China’s state news agency Xinhua reported that Beijing’s acting mayor Cai Qi said city authorities will take tougher measures to curb air pollution. “Open-air barbecues, garbage incineration, biomass burning, dust from roads — these acts of non-compliance with regulations are actually the result of lax supervision and weak law enforcement,” he told the press and citizens at a meeting on Sunday. He added that coal consumption in the capital will be slashed by 30 percent this year.
Last week, while people in the capital had been inhaling foul air with a seven-day average AQI of 334, the Beijing Municipal Education Commission announced that air purifiers purchased using city finances will be installed in local elementary and middle schools. However, the commission did not specify how much money will be allocated to each school, or what kind of air purifiers will be purchased.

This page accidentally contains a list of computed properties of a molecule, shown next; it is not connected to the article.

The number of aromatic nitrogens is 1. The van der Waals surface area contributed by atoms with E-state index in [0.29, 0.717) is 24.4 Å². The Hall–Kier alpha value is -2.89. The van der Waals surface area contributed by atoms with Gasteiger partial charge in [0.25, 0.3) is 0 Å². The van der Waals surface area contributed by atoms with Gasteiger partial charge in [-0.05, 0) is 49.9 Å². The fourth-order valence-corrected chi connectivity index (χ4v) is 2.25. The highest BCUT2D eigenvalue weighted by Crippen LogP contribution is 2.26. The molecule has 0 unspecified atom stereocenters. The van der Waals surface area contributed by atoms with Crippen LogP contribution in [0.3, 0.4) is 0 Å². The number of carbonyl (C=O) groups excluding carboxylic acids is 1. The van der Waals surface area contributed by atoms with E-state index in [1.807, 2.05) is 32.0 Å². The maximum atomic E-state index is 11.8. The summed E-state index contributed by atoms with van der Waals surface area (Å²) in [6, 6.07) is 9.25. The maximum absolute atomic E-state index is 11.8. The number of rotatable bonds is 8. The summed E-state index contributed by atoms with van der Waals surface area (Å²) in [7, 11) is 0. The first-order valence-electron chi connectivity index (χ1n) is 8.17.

Prior to the announcement, the commission said in December it had qualms about putting up air purification systems in Beijing classrooms, saying their use would lead to “the easy transmission of germs,” since rooms would be sealed. Commission head Xian Lianping said schools must get permission first from parents prior to installing air purifiers.
Despite this, several private schools in Beijing have installed air purifiers or even specialized domes with air filters for physical activities.
Current emergency protocols for air pollution mean that classes are cancelled during a red alert, while outdoor school activities are cancelled during an orange alert.